Once this final section of the trail is in place, it will complete a 474 kilometer coastal route along the Essex coast. That would start at the pier for Tilbury Ferry and end on the Essex-Suffolk border near Manningtree.
Today, Wednesday 14 October 2020, an eight-week period begins for the public to have their say on the England Coast Path proposals.
The route would be Part of the England Coast Path This is a 2,700 mile hiking route. It is also England’s newest National Trail currently being developed by Natural England across the English coast. The coast between Salcott and Jaywick follows the mouths of the River Colne and part of the Blackwater. This path would be the first continuous path around these estuaries. The nature of the route offers views of well-known locations from different angles, including the coast.
At Point Clear and near Jaywick, the open coast borders the sea with extensive sandy beaches. Brightlingsea, Wivenhoe and West Mersea are popular centers for sailing and other water sports. There are many mussel fisheries in the streams along this stretch, with Mersea Island being particularly known for oysters. The extensive mudflats, the sandy areas and salt marshes as well as the adjacent pasture areas and arable land are of great importance for water birds with a migration background.
Marsh Harrier, Copyright Glyn Sellors, from the Surfbirds Galleries
These habitats often support large flocks of birds during the winter months and the spring / autumn migration periods. This provides a bird watching spectacle as the birds add movement and variety to the open landscape.
In autumn and winter there are often dark-bellied geese, black-tailed goddesses, redshanks and plovers in internationally significant numbers on this route. As well as nationally significant numbers of Shelduck, Avocet, Dunlin and several other wading and wild fowl species.
The route is also a good place to see a wide variety of birds of prey, especially in winter. It also provides nesting grounds for several unusual breeding birds, including the swamp harrow, barn owl, nightingale, tern, and plover.
Aidan Lonergan, Natural England Area Manager for Essex, Hertfordshire, Bedfordshire, Cambridgeshire and Northamptonshire said: We are pleased to announce today our eighth full and final set of proposals for the England Coast Path in Essex. Once set up, the trail gives people the opportunity to enjoy the unique nature, landscape and history that this part of the coast has to offer. We would like to thank everyone for their time and contribution to this process. Over the next 8 weeks we invite all organizations, farmers, residents, visitors and companies to express their views. It is important that all answers are taken into account and we look forward to hearing people’s views.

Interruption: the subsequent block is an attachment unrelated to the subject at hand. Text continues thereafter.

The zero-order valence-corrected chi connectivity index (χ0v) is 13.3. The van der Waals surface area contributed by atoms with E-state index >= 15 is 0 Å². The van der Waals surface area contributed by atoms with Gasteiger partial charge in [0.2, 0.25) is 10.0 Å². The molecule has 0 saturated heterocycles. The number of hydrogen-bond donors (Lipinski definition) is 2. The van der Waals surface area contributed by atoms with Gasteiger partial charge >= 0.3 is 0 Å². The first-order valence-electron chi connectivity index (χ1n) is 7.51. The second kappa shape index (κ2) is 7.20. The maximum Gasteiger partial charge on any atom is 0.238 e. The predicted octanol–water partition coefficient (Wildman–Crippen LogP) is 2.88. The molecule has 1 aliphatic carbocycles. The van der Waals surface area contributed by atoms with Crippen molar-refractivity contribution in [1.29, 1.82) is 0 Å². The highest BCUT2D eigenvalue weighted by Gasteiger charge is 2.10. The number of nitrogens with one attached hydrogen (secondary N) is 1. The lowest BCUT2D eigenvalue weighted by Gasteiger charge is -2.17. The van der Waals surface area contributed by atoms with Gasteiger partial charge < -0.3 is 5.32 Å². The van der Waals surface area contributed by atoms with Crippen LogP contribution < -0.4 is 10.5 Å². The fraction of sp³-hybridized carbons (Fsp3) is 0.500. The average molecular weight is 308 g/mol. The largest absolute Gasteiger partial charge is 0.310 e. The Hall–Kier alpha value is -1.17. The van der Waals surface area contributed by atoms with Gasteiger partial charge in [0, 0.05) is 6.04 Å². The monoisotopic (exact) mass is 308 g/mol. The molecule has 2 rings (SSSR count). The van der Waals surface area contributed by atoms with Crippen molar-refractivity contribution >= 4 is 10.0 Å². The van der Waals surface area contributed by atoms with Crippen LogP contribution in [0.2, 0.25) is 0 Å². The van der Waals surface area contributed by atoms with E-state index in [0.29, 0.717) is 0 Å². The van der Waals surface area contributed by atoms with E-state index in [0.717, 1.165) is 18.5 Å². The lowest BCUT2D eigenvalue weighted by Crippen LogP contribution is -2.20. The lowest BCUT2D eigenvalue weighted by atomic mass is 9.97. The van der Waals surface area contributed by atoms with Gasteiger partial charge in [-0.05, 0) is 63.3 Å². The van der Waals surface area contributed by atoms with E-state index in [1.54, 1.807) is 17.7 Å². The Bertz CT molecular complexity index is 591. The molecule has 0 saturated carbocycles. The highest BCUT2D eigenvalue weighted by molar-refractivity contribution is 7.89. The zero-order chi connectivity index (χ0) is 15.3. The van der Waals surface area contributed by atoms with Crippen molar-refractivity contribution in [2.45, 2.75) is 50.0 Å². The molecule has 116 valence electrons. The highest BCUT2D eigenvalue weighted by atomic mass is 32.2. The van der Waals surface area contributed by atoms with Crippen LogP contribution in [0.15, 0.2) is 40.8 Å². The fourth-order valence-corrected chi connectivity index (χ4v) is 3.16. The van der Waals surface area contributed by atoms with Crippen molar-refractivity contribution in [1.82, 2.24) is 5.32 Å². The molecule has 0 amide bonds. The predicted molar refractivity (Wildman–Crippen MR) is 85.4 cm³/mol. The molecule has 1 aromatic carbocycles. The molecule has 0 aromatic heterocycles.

Councilor Kevin Bentley, Essex County Council vice chairman and Cabinet Secretary for Infrastructure, said: “We wholeheartedly welcome today’s proposals. To improve access to our beautiful Essex coast so more people can see and share the rich landscapes of the county.
Anyone can comment on the reports to Natural England for a period of 8 weeks.
Owners and users of the affected country may object to the reports for certain reasons. Objections are examined by a planning inspector before the State Secretary makes a final decision.
All statements and objections must be received by Natural England by midnight on Wednesday 9 December 2020 at the latest.
The full reports, as well as all forms and instructions on how to represent or raise an objection within the next 8 weeks, are also available on the website GOV.UK website: Look for ‘Salcott to Jaywick’.